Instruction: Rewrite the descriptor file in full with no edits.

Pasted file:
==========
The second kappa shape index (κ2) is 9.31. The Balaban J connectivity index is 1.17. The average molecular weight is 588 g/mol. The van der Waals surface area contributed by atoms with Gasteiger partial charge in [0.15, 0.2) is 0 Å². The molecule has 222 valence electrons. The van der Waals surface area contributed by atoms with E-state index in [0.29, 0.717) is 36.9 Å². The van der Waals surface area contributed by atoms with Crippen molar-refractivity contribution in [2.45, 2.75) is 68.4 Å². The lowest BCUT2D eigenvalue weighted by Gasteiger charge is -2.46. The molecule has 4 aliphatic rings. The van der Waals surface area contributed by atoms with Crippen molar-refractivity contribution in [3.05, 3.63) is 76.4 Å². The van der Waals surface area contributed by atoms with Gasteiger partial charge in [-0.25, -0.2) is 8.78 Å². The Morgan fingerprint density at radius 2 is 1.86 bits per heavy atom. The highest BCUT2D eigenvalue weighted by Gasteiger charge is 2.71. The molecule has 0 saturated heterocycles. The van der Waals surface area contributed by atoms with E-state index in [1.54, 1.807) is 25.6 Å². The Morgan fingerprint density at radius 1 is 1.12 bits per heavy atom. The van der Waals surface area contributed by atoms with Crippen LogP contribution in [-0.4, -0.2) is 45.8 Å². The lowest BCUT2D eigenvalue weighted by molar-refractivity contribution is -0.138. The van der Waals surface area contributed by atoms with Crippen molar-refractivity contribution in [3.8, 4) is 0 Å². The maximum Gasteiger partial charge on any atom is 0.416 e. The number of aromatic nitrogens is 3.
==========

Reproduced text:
The second kappa shape index (κ2) is 9.31. The Balaban J connectivity index is 1.17. The average molecular weight is 588 g/mol. The van der Waals surface area contributed by atoms with Gasteiger partial charge in [0.15, 0.2) is 0 Å². The molecule has 222 valence electrons. The van der Waals surface area contributed by atoms with E-state index in [0.29, 0.717) is 36.9 Å². The van der Waals surface area contributed by atoms with Crippen molar-refractivity contribution in [2.45, 2.75) is 68.4 Å². The lowest BCUT2D eigenvalue weighted by Gasteiger charge is -2.46. The molecule has 4 aliphatic rings. The van der Waals surface area contributed by atoms with Crippen molar-refractivity contribution in [3.05, 3.63) is 76.4 Å². The van der Waals surface area contributed by atoms with Gasteiger partial charge in [-0.25, -0.2) is 8.78 Å². The Morgan fingerprint density at radius 2 is 1.86 bits per heavy atom. The highest BCUT2D eigenvalue weighted by Gasteiger charge is 2.71. The molecule has 0 saturated heterocycles. The van der Waals surface area contributed by atoms with E-state index in [1.54, 1.807) is 25.6 Å². The Morgan fingerprint density at radius 1 is 1.12 bits per heavy atom. The van der Waals surface area contributed by atoms with Crippen LogP contribution in [-0.4, -0.2) is 45.8 Å². The lowest BCUT2D eigenvalue weighted by molar-refractivity contribution is -0.138. The van der Waals surface area contributed by atoms with Crippen molar-refractivity contribution in [3.8, 4) is 0 Å². The maximum Gasteiger partial charge on any atom is 0.416 e. The number of aromatic nitrogens is 3.